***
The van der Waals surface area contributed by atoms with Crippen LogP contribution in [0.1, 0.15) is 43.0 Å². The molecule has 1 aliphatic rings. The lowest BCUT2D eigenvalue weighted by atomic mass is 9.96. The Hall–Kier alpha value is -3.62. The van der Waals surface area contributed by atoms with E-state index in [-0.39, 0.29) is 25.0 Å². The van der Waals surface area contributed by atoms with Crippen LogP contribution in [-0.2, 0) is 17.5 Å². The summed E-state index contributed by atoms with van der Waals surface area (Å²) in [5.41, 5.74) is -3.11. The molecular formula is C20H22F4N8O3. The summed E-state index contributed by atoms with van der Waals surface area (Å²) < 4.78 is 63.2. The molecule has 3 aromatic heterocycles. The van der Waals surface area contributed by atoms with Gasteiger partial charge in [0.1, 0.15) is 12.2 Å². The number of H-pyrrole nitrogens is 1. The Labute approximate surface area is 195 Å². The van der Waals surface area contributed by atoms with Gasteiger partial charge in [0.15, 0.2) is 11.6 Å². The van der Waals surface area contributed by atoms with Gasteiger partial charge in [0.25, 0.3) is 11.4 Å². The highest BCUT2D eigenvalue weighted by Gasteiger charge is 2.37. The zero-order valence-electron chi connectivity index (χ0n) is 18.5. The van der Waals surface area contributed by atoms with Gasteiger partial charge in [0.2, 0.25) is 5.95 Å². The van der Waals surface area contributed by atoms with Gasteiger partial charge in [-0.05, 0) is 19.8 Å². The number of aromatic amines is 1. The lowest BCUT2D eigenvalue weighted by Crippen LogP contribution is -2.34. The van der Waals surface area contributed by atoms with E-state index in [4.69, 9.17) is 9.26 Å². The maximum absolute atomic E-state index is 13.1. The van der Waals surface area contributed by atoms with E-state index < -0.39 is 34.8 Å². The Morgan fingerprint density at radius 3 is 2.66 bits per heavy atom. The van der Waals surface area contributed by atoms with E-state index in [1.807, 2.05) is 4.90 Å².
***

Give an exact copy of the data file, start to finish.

The van der Waals surface area contributed by atoms with Crippen LogP contribution in [0.1, 0.15) is 43.0 Å². The molecule has 1 aliphatic rings. The lowest BCUT2D eigenvalue weighted by atomic mass is 9.96. The Hall–Kier alpha value is -3.62. The van der Waals surface area contributed by atoms with E-state index in [-0.39, 0.29) is 25.0 Å². The van der Waals surface area contributed by atoms with Crippen LogP contribution in [-0.2, 0) is 17.5 Å². The summed E-state index contributed by atoms with van der Waals surface area (Å²) in [5.41, 5.74) is -3.11. The molecular formula is C20H22F4N8O3. The summed E-state index contributed by atoms with van der Waals surface area (Å²) < 4.78 is 63.2. The molecule has 3 aromatic heterocycles. The van der Waals surface area contributed by atoms with Gasteiger partial charge in [0.1, 0.15) is 12.2 Å². The number of H-pyrrole nitrogens is 1. The Labute approximate surface area is 195 Å². The van der Waals surface area contributed by atoms with Gasteiger partial charge in [0.15, 0.2) is 11.6 Å². The van der Waals surface area contributed by atoms with Gasteiger partial charge in [0.25, 0.3) is 11.4 Å². The highest BCUT2D eigenvalue weighted by Gasteiger charge is 2.37. The zero-order valence-electron chi connectivity index (χ0n) is 18.5. The van der Waals surface area contributed by atoms with Gasteiger partial charge in [0.2, 0.25) is 5.95 Å². The van der Waals surface area contributed by atoms with Gasteiger partial charge in [-0.05, 0) is 19.8 Å². The number of aromatic amines is 1. The lowest BCUT2D eigenvalue weighted by Crippen LogP contribution is -2.34. The van der Waals surface area contributed by atoms with E-state index in [4.69, 9.17) is 9.26 Å². The maximum absolute atomic E-state index is 13.1. The van der Waals surface area contributed by atoms with E-state index < -0.39 is 34.8 Å². The Morgan fingerprint density at radius 3 is 2.66 bits per heavy atom. The van der Waals surface area contributed by atoms with E-state index in [1.807, 2.05) is 4.90 Å².